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Under Oklahoma law, your assets would be subject to a process called probate, or estate administration, if you were to die intestate (without a will). During probate, someone is appointed to serve as personal representative for the estate. They will be responsible for making an inventory of the estate’s assets and distributing those assets, all while the court monitors the process.

What Should The Ultimate Goal Of Estate Planning Be In Oklahoma?

In Oklahoma, a proper estate plan takes care of the person’s needs in the event that they cannot. It’s best to focus on the people, money, and assets that will take care of you while you are still living and to make a plan for how you want those assets to be distributed to your heirs after you’re gone.

What Are The Common Questions Or Concerns That People Have About Estate Planning?

The most common issue that I see when I’m working with clients is that people always think they have more time to take care of the important aspects of their estate planning.

As far as questions go, people ask about giving up control of their assets. Can they change things? Can they make adjustments later? The answer to both questions is yes. Very few of our plans are ironclad or set in stone so that they can never be changed. In fact, our plan is to make sure that your plan will always reflect whatever your wishes are, no matter if they do change drastically.

When Is The Best Time To Do Estate Planning? Is It Ever Too Early?

Once a family grows beyond two people, it’s really the time to start making formal plans in the form of an estate plan, though I wouldn’t say it’s ever too early to do an estate plan. Oklahomans are coming into wealth at different ages. Again, you definitely want to make an estate plan and have documents setting forth who will care for your child once any children come into the picture. It’s best to also plan for who will care for you and how your assets will be distributed to care for each of the members of your family.

How Often Do You Recommend That People Review And Revise Their Estate Planning Documents?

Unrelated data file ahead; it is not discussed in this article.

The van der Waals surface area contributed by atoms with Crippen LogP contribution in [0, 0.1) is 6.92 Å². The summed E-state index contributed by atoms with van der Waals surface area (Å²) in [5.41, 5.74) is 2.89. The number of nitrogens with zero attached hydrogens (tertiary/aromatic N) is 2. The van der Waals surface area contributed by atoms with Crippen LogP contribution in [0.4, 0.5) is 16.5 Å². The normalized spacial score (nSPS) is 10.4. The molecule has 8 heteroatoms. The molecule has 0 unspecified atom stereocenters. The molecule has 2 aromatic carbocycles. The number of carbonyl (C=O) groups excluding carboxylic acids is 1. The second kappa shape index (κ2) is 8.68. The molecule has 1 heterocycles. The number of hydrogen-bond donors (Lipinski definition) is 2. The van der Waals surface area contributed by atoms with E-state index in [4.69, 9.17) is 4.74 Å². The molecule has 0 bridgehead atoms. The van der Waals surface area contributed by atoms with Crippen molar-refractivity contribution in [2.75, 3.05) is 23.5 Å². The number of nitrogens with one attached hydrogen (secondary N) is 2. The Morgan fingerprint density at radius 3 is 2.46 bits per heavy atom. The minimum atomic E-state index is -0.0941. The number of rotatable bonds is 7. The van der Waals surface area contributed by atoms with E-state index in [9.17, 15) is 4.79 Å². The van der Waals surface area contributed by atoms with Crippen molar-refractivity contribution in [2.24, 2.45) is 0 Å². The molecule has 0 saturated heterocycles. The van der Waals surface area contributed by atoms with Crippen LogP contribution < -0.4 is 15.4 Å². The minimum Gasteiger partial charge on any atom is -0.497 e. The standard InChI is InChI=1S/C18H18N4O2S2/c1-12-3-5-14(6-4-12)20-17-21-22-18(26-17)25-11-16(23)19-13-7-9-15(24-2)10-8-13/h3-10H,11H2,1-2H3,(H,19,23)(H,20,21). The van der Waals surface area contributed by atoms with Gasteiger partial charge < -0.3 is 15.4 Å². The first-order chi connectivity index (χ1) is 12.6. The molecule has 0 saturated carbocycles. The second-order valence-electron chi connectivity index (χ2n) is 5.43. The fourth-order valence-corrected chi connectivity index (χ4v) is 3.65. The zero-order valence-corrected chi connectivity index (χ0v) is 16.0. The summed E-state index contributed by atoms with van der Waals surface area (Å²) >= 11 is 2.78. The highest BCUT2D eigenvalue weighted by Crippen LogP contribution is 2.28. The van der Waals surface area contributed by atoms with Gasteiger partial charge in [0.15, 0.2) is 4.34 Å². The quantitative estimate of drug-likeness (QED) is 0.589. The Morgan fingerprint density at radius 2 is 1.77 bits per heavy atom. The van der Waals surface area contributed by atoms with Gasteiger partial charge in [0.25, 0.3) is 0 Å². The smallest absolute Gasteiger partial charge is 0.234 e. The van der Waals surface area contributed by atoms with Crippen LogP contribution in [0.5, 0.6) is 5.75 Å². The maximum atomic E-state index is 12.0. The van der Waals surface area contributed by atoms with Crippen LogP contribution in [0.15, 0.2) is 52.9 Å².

I recommend that people go back and review their estate plan every time a significant life change has occurred, whether that be a death in their family, the marriage of a beneficiary, a divorce, or some other significant life change. It can even be something as small as buying a new car or a boat or a house. Anything that pops up in the brain as a significant life decision should signal a reason to call your advisor and your lawyer to review your estate plan and make any changes that are required.

Can I Do My Own Estate Planning?

You can do your own estate plan if you want. There are some very simple templates out there that can potentially get you to where you want to be. However, the most common mistake that people make is simply not understanding the power of the documents they are transferring. For example, you can draft and execute your own power of attorney document, but what you may not understand is that if you give your brother a power of attorney and it goes into effect immediately, your brother can clear out your bank account. That is just one of the common examples of people not understanding the full power and scope of an estate plan and the documents that go with it.

What Are The Major Mistakes People Make When They Try To Handle Their Own Estate Planning Without The Advice Of Experienced Legal Counsel?

The biggest challenge for a layperson when doing their own estate planning is just understanding the law and the impact that the document will have. Under Oklahoma law, if you have only a last will and testament, your loved ones will have to go to court and go through the probate process when you die. They will need to hire an attorney to shepherd them through that process. That’s something most people here in Oklahoma don’t seem to know. When you do your own estate planning, you risk not understanding what will happen, what the consequences will be.

What Are Some Core Estate Planning Documents That Should Be Part Of Everyone’s Estate Plan?

There are several core documents that everybody should have. Let’s start with the incapacity documents, which cover your powers of attorney, your HIPAA authorization (so that people can get medical information about you), and of course, your advanced directive for healthcare, also known as the living will.

Once you move past your incapacity documents, you look at trusts, which are usually revocable living trusts or irrevocable trusts. In certain cases, a special needs trust can be appropriate.

Finally, you should always include what’s known as a pour-over will. This is just a simple document that basically says if you forgot any assets that are subject to probate, please send them over to your trust.

For more information on Dying Intestate in the State of Oklahoma, a free initial consultation is your next best step. Get the information and legal answers you are seeking by calling (405) 342-0022 today.

Chase Grant, Esq.

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